The Careful Use of Compliments

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The Careful Use of Compliments
The Careful Use of Compliments cover.jpg
1st edition (US)
Author Alexander McCall Smith
Country United Kingdom
Language English
Series The Sunday Philosophy Club Series
Subject Isabel Dalhousie
Publisher Pantheon Books (US)
Little, Brown (US)
Publication date
August 7, 2007
Media type Hardback
Pages 256
ISBN 0-375-42301-X
Preceded by The Right Attitude to Rain
Followed by The Comfort of Saturdays

The Careful Use of Compliments is the fourth book in The Sunday Philosophy Club Series by Alexander McCall Smith.


After her son, Charlie's, birth Isabel feels that her life has hit a happy (or happier) patch. Deciding that she may bid for a painting at auction, she visits the showroom, where she has arranged to meet Jamie (her son's father). Jamie proposes but Isabel says that she thinks they should wait, half-hoping that Jamie will press his case. She is a little disappointed when he agrees with her, but accepts that they have made the correct decision.

To her distress, she learns that the editorial board of the Review of Applied Ethics, which she edits, has decided to replace her, an action that she effectively reverses although not without her usual philosophical qualms and musings.

Meanwhile, she becomes interested in the life and recent death of Andrew McInnes, an artist most of whose paintings feature the island of Jura and who was lost in a boating accident there some years previously. Travelling with her fiancé, Jamie, and Charlie to the place of his loss she discovers new information about a more recent painter who was painting similar scenes. Her investigations into a possible art fraud unearth something quite unexpected.

Philosophical Themes[edit]

At the beginning of the novel, Isabel's baby is three months old. Reflecting on philosophy and infancy, she muses that Immanuel Kant, "although he would have acknowledged, of course, that each baby should be treated as an end in its own right, and not as a means to an end," would most likely have found babies "too irrational, too messy," whereas her fellow Scot David Hume "would have found babies good company because they were full of emotions, unexpressed perhaps, or made known only in the crudest manners, but emotions nonetheless."[1]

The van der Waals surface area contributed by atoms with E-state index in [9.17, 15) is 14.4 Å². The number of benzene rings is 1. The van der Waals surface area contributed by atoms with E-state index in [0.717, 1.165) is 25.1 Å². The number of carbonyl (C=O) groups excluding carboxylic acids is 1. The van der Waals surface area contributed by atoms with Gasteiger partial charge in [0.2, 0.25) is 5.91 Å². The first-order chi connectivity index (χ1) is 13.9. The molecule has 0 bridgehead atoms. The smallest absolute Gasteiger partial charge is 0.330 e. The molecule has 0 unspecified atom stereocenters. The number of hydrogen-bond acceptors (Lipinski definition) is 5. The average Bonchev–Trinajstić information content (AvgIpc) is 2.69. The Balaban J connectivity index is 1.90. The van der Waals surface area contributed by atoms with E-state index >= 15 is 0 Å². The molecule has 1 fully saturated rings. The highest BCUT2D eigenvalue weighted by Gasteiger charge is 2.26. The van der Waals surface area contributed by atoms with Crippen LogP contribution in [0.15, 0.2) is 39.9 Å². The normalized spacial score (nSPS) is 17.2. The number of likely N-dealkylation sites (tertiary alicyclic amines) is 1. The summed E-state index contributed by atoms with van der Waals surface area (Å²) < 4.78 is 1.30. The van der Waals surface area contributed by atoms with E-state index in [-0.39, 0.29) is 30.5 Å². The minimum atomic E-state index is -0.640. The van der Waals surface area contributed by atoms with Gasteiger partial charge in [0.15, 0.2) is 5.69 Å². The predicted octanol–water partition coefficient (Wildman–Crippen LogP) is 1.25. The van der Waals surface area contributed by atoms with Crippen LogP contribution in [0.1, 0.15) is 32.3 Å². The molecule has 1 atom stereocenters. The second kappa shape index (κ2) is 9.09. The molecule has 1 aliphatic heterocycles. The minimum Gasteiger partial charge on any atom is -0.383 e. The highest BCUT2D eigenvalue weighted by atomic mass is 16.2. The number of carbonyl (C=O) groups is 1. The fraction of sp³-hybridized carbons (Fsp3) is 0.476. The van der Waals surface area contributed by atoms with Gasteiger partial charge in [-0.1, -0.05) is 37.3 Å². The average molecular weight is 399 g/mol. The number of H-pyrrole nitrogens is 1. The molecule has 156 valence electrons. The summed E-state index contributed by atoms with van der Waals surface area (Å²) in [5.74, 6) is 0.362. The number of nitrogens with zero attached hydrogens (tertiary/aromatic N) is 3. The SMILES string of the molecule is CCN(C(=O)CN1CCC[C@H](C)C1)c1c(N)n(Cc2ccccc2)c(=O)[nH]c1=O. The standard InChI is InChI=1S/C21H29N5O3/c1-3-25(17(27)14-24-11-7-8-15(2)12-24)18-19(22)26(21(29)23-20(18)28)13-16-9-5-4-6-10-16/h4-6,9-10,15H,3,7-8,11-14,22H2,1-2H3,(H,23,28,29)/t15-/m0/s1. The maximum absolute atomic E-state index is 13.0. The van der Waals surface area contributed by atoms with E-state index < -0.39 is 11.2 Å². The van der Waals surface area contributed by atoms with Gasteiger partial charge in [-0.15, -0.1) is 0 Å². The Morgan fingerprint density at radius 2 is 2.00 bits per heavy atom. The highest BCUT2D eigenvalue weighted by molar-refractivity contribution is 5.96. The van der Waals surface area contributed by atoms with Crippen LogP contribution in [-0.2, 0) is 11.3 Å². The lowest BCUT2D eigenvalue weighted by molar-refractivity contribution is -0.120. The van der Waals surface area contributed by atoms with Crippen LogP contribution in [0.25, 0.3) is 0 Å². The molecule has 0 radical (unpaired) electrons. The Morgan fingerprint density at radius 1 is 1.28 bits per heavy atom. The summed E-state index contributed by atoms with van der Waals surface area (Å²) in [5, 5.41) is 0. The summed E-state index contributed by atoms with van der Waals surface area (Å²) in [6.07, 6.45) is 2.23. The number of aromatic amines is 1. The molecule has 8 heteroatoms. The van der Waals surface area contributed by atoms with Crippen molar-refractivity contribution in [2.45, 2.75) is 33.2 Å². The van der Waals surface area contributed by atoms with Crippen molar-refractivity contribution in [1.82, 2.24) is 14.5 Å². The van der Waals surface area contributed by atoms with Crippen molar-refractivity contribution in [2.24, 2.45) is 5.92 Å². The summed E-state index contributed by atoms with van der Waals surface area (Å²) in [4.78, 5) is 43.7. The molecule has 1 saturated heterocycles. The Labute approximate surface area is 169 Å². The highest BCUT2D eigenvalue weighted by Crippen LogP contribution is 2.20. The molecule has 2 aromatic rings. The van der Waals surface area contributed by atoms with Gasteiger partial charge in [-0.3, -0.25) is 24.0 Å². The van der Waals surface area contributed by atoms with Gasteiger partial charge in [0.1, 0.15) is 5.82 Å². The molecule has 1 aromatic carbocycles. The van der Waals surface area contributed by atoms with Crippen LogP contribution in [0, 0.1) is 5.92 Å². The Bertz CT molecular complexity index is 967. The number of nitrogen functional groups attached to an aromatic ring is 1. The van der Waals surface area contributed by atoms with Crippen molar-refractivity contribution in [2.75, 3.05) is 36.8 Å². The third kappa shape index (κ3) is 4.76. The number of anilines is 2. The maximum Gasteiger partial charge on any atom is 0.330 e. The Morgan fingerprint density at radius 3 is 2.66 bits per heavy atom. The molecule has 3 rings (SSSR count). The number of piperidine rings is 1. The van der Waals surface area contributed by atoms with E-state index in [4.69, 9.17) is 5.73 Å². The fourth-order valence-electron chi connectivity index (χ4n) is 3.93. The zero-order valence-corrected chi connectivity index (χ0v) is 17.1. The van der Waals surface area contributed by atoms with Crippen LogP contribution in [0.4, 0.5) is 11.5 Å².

Isabel clearly likes Hume, both as a philosopher and as a person. He was, she recalls, known as "the good Davey".[1] She is therefore shocked when a philosopher she dislikes dismisses Hume with the remark that "there's so much more to be learnt about our emotions" from magnetic resonance imaging. "Isabel stared at him incredulously. This was pure nonsense."[2]

One of Plato's most famous metaphors has a particular significance for Isabel: "There were two horses in the soul, she thought, as Socrates had said in the Phaedrus — the one, unruly, governed by passions, pulling in the direction of self-indulgence; the other, restrained, dutiful, governed by a sense of shame."[3] Torn between seeking petty satisfaction and being high-minded in her dealings with those who had tried to oust her as editor of the Review, she thinks: "Plato's white horse and dark horse. She closed her eyes. Revenge was sweet, but it was wrong, and she should not repay them in the coin they had used on her. No, she should not." Her lawyer senses that he has "just witnessed a great moral struggle."[4]

Caught in another of her moral quandaries, Isabel briefly considers "the attractions of disengagement, of a policy of not worrying about the world." But then she muses that, if one looks hard enough, one will probably find that the "big issues" that disengaged people ignore have "merely been replaced by small concerns that can be every bit as pressing. The successes of a football team — or, more pertinently, its failures — could be the cause of a good deal of anguish; arguments with neighbours, worries over money — all of these could weigh as heavily as the greater matters. So being disengaged was more of an apparent solution than a real one."[4]


Kirkus Reviews said: "Emphasizing, as usual, ethical quiddities that most mysteries either ignore or take for granted, Smith produces another absorbing case in which Isabel doesn't so much detect as interfere in a quietly masterful way more frivolous sleuths can only envy."[5]


  1. ^ a b Alexander McCall Smith (2007). The Careful Use of Compliments, Ch. 1.
  2. ^ The Careful Use of Compliments, Ch. 10.
  3. ^ The Careful Use of Compliments, Ch. 3.
  4. ^ a b The Careful Use of Compliments, Ch. 15.
  5. ^ Kirkus' Review of The Careful Use of Compliments